A French study solves a 60-year-old problem

A French study solves a 60-year-old problem

For 60 years, the scientific world has tried to prove that all black holes are stable. A French team has arrived there.

Are black holes stable? If this question seems trivial, it’s actually important to the balance of the universe (and it is). According to Albert Einstein in his theory of general relativity black holes are very real today. But there are still questions surrounding these dark stars.

Kerr black holes, discovered by the eponymous mathematician in 1963, are particularly interesting to study. In contrast to “classic” black holes called Schwarzschild black holes, Kerr black holes have a kinetic force (they move by themselves) as well as an electromagnetic charge.

Otherwise black holes

Two very rare arrangements for black holes, but they have raised questions for astrophysicists for half a century. This motion and this electromagnetic force are said to be modulated by events around the black hole, so in short it is not constant. For researchers, the whole point is to know whether an activity (whatever it is) is capable of perturbing the black hole, or whether the latter will “absorb” energy and return to its previous state.

That’s certainly true for Sorbonne University researcher Jeremy Scheftal. In a three-article collection of over 2000 pages of information and research, he describes the “mathematical proof” of his discovery. This research work was immediately welcomed by the scientific community.

A study that was praised by the scientific community

To Demetrios Christodoulou, a mathematician at the Polytechnic School of Zurich: ” This result was indeed an important step in the development of the mathematics of general relativityOther researchers, such as Shing-Tung Yao, a professor at the prestigious Harvard University in the US, welcomed the work of Seftel and his team.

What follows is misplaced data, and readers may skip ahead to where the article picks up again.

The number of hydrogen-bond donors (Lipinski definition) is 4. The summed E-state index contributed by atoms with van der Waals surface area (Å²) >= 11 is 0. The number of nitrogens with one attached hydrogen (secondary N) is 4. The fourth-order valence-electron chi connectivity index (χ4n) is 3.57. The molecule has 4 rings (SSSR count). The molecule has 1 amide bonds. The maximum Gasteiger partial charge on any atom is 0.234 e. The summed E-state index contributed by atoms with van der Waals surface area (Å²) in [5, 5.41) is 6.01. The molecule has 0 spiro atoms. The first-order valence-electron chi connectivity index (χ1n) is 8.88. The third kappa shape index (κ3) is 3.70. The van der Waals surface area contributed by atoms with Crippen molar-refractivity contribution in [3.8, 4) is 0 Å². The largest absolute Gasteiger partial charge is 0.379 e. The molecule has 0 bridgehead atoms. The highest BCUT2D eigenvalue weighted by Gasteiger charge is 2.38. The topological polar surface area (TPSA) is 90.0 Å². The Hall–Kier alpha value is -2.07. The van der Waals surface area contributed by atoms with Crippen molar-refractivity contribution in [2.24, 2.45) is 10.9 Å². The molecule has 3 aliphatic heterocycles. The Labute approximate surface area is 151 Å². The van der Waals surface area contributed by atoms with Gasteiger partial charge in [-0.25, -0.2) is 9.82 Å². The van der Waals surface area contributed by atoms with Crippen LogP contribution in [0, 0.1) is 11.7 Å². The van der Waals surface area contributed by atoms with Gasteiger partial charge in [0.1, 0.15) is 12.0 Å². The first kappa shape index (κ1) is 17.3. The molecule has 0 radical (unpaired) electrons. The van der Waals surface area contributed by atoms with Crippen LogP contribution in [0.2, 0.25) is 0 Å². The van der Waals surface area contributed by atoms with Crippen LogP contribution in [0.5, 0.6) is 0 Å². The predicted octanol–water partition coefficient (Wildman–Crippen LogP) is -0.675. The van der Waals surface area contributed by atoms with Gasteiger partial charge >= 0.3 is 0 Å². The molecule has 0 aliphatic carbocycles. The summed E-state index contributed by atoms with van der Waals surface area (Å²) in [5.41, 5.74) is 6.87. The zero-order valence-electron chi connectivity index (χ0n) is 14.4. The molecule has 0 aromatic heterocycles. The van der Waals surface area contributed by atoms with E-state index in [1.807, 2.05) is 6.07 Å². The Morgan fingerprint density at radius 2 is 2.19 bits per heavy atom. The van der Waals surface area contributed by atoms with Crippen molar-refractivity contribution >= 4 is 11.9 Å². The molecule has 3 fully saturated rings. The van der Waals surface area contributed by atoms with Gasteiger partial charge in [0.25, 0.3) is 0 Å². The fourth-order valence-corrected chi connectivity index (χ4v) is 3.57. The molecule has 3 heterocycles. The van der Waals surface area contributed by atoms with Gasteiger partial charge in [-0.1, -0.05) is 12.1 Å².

Because of this problem, many astrophysicists have rubbed shoulders without success for years. So its determination is a minor achievement in the scientific world. So far the equations we have had for the dynamics of black holes have been for fixed stars.

Proof by contradiction

To succeed in proving that Kerr’s black holes were fixed, Jeremy Schefdel had the idea of ​​using “proof by contradiction”. In such cases this scientific procedure is constantly used. Szeftel sought to discover the conditions that make a black hole unstable, as we experience it today.

But despite hundreds of experiments in more extreme configurations, the equations Kerr wrote in 1963 proved the black hole’s stability. But not all work is done for Szeftel and his team. He actually succeeded in proving that slowly rotating black holes are stable, but others are not.

So he should go to work in the next few days to prove that fast-spinning black holes are stable. If this is not the case, then the whole model of the physics of stars must be reviewed and a lot of research must be started from scratch.

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